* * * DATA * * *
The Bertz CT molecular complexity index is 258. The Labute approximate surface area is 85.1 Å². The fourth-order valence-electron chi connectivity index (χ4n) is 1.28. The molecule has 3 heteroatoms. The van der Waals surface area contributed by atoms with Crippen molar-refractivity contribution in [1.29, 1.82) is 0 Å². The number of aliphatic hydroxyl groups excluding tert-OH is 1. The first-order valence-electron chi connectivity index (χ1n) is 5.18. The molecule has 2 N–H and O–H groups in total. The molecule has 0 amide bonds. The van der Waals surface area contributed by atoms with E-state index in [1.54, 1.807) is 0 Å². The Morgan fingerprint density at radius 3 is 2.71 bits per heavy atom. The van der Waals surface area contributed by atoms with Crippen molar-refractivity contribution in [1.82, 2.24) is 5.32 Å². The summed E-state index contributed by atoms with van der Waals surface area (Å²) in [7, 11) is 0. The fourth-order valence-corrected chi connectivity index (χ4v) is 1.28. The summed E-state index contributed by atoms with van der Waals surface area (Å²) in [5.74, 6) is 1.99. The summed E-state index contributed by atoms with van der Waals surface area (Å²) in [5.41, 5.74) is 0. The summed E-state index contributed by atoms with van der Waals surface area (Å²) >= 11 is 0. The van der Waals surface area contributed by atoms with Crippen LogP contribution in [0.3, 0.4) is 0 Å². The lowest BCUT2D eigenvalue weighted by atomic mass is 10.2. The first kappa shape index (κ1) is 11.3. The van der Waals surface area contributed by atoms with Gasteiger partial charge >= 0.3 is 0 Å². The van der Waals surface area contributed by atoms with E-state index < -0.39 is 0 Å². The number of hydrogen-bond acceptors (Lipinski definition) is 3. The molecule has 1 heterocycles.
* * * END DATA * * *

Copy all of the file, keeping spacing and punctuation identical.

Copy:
The Bertz CT molecular complexity index is 258. The Labute approximate surface area is 85.1 Å². The fourth-order valence-electron chi connectivity index (χ4n) is 1.28. The molecule has 3 heteroatoms. The van der Waals surface area contributed by atoms with Crippen molar-refractivity contribution in [1.29, 1.82) is 0 Å². The number of aliphatic hydroxyl groups excluding tert-OH is 1. The first-order valence-electron chi connectivity index (χ1n) is 5.18. The molecule has 2 N–H and O–H groups in total. The molecule has 0 amide bonds. The van der Waals surface area contributed by atoms with E-state index in [1.54, 1.807) is 0 Å². The Morgan fingerprint density at radius 3 is 2.71 bits per heavy atom. The van der Waals surface area contributed by atoms with Crippen molar-refractivity contribution in [1.82, 2.24) is 5.32 Å². The summed E-state index contributed by atoms with van der Waals surface area (Å²) in [7, 11) is 0. The fourth-order valence-corrected chi connectivity index (χ4v) is 1.28. The summed E-state index contributed by atoms with van der Waals surface area (Å²) in [5.74, 6) is 1.99. The summed E-state index contributed by atoms with van der Waals surface area (Å²) in [5.41, 5.74) is 0. The summed E-state index contributed by atoms with van der Waals surface area (Å²) >= 11 is 0. The van der Waals surface area contributed by atoms with Crippen LogP contribution in [0.3, 0.4) is 0 Å². The lowest BCUT2D eigenvalue weighted by atomic mass is 10.2. The first kappa shape index (κ1) is 11.3. The van der Waals surface area contributed by atoms with Gasteiger partial charge >= 0.3 is 0 Å². The van der Waals surface area contributed by atoms with E-state index < -0.39 is 0 Å². The number of hydrogen-bond acceptors (Lipinski definition) is 3. The molecule has 1 heterocycles.